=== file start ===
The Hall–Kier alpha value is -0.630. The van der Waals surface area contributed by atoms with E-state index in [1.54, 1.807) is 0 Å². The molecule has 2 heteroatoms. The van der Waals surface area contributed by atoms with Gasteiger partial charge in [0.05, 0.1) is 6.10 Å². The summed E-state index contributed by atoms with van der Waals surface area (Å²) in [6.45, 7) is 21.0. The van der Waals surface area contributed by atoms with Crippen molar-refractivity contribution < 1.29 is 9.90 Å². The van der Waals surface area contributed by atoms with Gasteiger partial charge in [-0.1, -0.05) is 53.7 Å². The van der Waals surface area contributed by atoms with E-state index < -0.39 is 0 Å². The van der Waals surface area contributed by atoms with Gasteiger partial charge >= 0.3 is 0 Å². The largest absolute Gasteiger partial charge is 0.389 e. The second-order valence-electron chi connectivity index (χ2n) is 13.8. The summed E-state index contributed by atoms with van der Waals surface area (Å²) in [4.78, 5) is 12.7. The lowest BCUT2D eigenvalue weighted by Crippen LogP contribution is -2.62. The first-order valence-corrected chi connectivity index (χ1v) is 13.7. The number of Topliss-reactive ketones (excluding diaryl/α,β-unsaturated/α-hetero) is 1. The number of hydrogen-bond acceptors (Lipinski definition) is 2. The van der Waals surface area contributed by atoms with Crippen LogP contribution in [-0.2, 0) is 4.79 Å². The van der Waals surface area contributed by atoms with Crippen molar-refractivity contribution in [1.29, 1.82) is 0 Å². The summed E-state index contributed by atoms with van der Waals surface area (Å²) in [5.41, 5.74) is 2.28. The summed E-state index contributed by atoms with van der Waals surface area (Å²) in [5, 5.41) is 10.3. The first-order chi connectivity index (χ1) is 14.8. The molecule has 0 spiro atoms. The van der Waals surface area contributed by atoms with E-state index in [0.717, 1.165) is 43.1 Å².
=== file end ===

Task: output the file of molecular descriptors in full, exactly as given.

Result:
The Hall–Kier alpha value is -0.630. The van der Waals surface area contributed by atoms with E-state index in [1.54, 1.807) is 0 Å². The molecule has 2 heteroatoms. The van der Waals surface area contributed by atoms with Gasteiger partial charge in [0.05, 0.1) is 6.10 Å². The summed E-state index contributed by atoms with van der Waals surface area (Å²) in [6.45, 7) is 21.0. The van der Waals surface area contributed by atoms with Crippen molar-refractivity contribution < 1.29 is 9.90 Å². The van der Waals surface area contributed by atoms with Gasteiger partial charge in [-0.1, -0.05) is 53.7 Å². The van der Waals surface area contributed by atoms with E-state index < -0.39 is 0 Å². The van der Waals surface area contributed by atoms with Gasteiger partial charge >= 0.3 is 0 Å². The largest absolute Gasteiger partial charge is 0.389 e. The second-order valence-electron chi connectivity index (χ2n) is 13.8. The summed E-state index contributed by atoms with van der Waals surface area (Å²) in [4.78, 5) is 12.7. The lowest BCUT2D eigenvalue weighted by Crippen LogP contribution is -2.62. The first-order valence-corrected chi connectivity index (χ1v) is 13.7. The number of Topliss-reactive ketones (excluding diaryl/α,β-unsaturated/α-hetero) is 1. The number of hydrogen-bond acceptors (Lipinski definition) is 2. The van der Waals surface area contributed by atoms with Crippen LogP contribution in [-0.2, 0) is 4.79 Å². The van der Waals surface area contributed by atoms with Crippen molar-refractivity contribution in [1.29, 1.82) is 0 Å². The summed E-state index contributed by atoms with van der Waals surface area (Å²) in [5.41, 5.74) is 2.28. The summed E-state index contributed by atoms with van der Waals surface area (Å²) in [5, 5.41) is 10.3. The first-order chi connectivity index (χ1) is 14.8. The molecule has 0 spiro atoms. The van der Waals surface area contributed by atoms with E-state index in [0.717, 1.165) is 43.1 Å².